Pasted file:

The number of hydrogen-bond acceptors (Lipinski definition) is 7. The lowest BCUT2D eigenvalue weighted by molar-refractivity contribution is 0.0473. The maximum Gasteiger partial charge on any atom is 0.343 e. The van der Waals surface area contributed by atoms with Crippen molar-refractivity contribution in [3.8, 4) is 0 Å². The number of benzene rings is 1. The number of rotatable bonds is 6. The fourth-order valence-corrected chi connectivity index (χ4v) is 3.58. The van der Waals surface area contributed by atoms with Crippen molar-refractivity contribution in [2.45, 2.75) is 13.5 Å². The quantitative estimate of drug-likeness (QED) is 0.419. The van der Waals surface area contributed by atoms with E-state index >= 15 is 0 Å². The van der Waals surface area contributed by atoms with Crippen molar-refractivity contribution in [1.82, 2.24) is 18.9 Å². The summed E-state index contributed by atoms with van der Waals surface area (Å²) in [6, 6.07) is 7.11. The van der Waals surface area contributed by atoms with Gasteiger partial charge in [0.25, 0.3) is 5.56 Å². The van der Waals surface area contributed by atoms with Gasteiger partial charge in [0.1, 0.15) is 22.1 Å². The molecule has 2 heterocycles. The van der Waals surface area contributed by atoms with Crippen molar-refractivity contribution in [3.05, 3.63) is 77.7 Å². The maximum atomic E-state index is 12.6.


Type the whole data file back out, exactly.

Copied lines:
The number of hydrogen-bond acceptors (Lipinski definition) is 7. The lowest BCUT2D eigenvalue weighted by molar-refractivity contribution is 0.0473. The maximum Gasteiger partial charge on any atom is 0.343 e. The van der Waals surface area contributed by atoms with Crippen molar-refractivity contribution in [3.8, 4) is 0 Å². The number of benzene rings is 1. The number of rotatable bonds is 6. The fourth-order valence-corrected chi connectivity index (χ4v) is 3.58. The van der Waals surface area contributed by atoms with Crippen molar-refractivity contribution in [2.45, 2.75) is 13.5 Å². The quantitative estimate of drug-likeness (QED) is 0.419. The van der Waals surface area contributed by atoms with E-state index >= 15 is 0 Å². The van der Waals surface area contributed by atoms with Crippen molar-refractivity contribution in [1.82, 2.24) is 18.9 Å². The summed E-state index contributed by atoms with van der Waals surface area (Å²) in [6, 6.07) is 7.11. The van der Waals surface area contributed by atoms with Gasteiger partial charge in [0.25, 0.3) is 5.56 Å². The van der Waals surface area contributed by atoms with Gasteiger partial charge in [0.1, 0.15) is 22.1 Å². The molecule has 2 heterocycles. The van der Waals surface area contributed by atoms with Crippen molar-refractivity contribution in [3.05, 3.63) is 77.7 Å². The maximum atomic E-state index is 12.6.